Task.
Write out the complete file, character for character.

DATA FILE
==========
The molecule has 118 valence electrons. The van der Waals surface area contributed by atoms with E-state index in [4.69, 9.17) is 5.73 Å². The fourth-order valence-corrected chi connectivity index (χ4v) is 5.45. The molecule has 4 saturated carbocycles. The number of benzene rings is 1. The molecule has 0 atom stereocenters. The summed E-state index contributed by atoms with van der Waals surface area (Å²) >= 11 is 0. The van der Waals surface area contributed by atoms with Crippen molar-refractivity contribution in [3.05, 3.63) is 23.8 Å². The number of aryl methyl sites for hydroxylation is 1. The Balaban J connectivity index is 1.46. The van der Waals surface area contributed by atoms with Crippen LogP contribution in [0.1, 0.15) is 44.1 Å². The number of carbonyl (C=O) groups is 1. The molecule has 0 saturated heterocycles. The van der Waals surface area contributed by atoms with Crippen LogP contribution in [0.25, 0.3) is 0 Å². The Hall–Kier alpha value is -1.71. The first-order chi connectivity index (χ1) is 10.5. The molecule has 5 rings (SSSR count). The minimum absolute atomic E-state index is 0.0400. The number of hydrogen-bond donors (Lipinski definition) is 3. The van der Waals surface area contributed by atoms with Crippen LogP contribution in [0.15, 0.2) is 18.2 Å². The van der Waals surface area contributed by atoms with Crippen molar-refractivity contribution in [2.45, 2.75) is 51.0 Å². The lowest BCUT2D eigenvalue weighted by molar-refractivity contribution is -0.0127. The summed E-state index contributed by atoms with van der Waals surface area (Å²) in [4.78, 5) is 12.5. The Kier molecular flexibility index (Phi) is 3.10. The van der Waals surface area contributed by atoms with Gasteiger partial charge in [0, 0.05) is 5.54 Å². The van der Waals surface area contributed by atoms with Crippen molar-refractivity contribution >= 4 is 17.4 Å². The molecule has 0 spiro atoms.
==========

The molecule has 118 valence electrons. The van der Waals surface area contributed by atoms with E-state index in [4.69, 9.17) is 5.73 Å². The fourth-order valence-corrected chi connectivity index (χ4v) is 5.45. The molecule has 4 saturated carbocycles. The number of benzene rings is 1. The molecule has 0 atom stereocenters. The summed E-state index contributed by atoms with van der Waals surface area (Å²) >= 11 is 0. The van der Waals surface area contributed by atoms with Crippen molar-refractivity contribution in [3.05, 3.63) is 23.8 Å². The number of aryl methyl sites for hydroxylation is 1. The Balaban J connectivity index is 1.46. The van der Waals surface area contributed by atoms with Crippen LogP contribution in [0.1, 0.15) is 44.1 Å². The number of carbonyl (C=O) groups is 1. The molecule has 0 saturated heterocycles. The van der Waals surface area contributed by atoms with Crippen LogP contribution in [0.25, 0.3) is 0 Å². The Hall–Kier alpha value is -1.71. The first-order chi connectivity index (χ1) is 10.5. The molecule has 5 rings (SSSR count). The minimum absolute atomic E-state index is 0.0400. The number of hydrogen-bond donors (Lipinski definition) is 3. The van der Waals surface area contributed by atoms with Crippen LogP contribution in [0.15, 0.2) is 18.2 Å². The van der Waals surface area contributed by atoms with Crippen molar-refractivity contribution in [2.45, 2.75) is 51.0 Å². The lowest BCUT2D eigenvalue weighted by molar-refractivity contribution is -0.0127. The summed E-state index contributed by atoms with van der Waals surface area (Å²) in [4.78, 5) is 12.5. The Kier molecular flexibility index (Phi) is 3.10. The van der Waals surface area contributed by atoms with Gasteiger partial charge in [0, 0.05) is 5.54 Å². The van der Waals surface area contributed by atoms with Crippen molar-refractivity contribution >= 4 is 17.4 Å². The molecule has 0 spiro atoms.